Terms of Reference
1.4 The Terms of Reference, which define the scope of the Inquiry, are reproduced at the beginning of this Report. The ‘operative part’ of the Terms of Reference require the ALRC to examine the impact of patent laws and practices, as they relate to ‘genes and genetic and related technologies’. This is to be done in three contexts:
the conduct of research and its subsequent application and commercialisation;
the Australian biotechnology sector; and
the cost-effective provision of healthcare.
1.5 The ALRC was also asked to report on what changes may be required to address any problems identified in current laws and practices, ‘with the aim of encouraging the creation and use of intellectual property to further the health and economic benefits of genetic research and genetic and related technologies’. Thus, although the focus of the Inquiry was on patent laws and practices, other intellectual property issues (such as copyright in genetic databases) were relevant to the final recommendations. This was all to be done ‘with a particular focus on human health issues’.
1.6 In addition to the operative section, the Terms of Reference asked the ALRC to have regard to a number of considerations in conducting its Inquiry. These may be summarised as follows:
the role of intellectual property rights in promoting technological innovation;
the potential for human genetics to improve the quality of life of all Australians;
the ethical, legal and social issues arising from intellectual property in genes and genetic technologies;
the national interest in using genetic technologies in agriculture and industry;
trade and investment issues affecting intellectual property; and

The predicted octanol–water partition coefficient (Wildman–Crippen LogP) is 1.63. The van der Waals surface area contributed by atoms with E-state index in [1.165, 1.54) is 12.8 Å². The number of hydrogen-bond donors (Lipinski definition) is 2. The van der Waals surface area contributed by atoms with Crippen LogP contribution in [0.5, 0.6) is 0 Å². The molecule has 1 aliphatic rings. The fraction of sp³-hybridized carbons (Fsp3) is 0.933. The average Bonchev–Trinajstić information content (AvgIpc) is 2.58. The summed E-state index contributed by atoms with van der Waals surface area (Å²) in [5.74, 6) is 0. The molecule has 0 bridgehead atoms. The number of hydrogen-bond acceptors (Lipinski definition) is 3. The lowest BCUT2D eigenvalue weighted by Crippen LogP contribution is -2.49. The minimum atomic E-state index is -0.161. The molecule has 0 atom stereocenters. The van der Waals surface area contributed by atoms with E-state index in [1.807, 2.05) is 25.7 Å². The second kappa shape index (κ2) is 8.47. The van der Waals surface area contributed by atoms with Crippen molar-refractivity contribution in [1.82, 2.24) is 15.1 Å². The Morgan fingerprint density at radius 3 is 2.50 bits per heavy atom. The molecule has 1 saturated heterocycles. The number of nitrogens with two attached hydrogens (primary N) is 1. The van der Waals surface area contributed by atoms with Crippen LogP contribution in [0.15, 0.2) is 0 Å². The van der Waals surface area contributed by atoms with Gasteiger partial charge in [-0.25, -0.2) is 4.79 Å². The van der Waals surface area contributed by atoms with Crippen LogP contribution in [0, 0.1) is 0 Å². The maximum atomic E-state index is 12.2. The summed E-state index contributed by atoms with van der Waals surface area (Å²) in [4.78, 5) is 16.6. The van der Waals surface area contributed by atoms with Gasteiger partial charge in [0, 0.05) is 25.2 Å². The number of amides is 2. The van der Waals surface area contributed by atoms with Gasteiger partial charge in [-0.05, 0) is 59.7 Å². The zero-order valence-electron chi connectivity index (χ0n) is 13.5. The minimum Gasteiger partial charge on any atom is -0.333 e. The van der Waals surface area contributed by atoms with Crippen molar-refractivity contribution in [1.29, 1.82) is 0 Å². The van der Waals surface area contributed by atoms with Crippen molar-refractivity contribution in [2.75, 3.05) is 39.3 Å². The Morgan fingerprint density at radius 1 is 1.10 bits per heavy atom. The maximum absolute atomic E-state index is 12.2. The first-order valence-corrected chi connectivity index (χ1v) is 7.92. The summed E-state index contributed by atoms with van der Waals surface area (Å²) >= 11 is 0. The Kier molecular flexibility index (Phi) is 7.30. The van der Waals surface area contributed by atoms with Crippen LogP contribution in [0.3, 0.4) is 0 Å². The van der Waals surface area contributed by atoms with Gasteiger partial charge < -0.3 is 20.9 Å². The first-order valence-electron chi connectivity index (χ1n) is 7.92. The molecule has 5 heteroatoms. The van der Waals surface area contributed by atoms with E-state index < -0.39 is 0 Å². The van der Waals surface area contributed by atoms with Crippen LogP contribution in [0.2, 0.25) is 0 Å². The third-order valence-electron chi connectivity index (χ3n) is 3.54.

international obligations and practices, both existing and proposed.
1.7 To recount these wide ranging considerations is to emphasise the complex nature of the Inquiry and the many contexts in which the patenting of genetic materials and technologies may be relevant. One dimension of the Inquiry is the effect of gene patents on human health and medical research; another is the effect of gene patents on industry and economic development. Spanning both areas are the constraints imposed by ethical and social considerations, and by Australia’s obligations under international treaties. An analysis of these issues, and the degree to which the constraints affect practical options for reform, are canvassed in subsequent chapters.
Related matters not under investigation
1.8 There are several matters that fall outside the scope of the Inquiry, although they are associated with intellectual property and genetic information. In July 2003, the ALRC released an Issues Paper, Gene Patenting and Human Health (IP 27), which discussed these matters in some detail. In summary, the excluded areas are as follows:
The Inquiry was confined to examining patent laws and practices as they relate to genes or genetic technologies in specified contexts, and reporting on what changes may be required to intellectual property laws to address any problems identified. It was not a general review of Australian law in relation to patents or other intellectual property rights. However, some proposals for reform have a wider application because of the practical or legal difficulty of confining reform to gene patents.
The Inquiry did not generally consider the impact of gene patents associated with plants and animals. However, where an animal’s genetic material is used to develop a therapeutic product or process to be used in human medical treatment, the patent issues may be relevant to human health and thus fall within the scope of the Inquiry.
Finally, the Inquiry did not extend to genetic research on humans for purposes unrelated to human health. For example, patents over genetic tests used to determine biological kinship, or used in DNA profiling for law enforcement purposes, were regarded as falling outside the scope of the Inquiry.
 Australian Law Reform Commission, Gene Patenting and Human Health, IP 27 (2003), [1.9]–[1.17].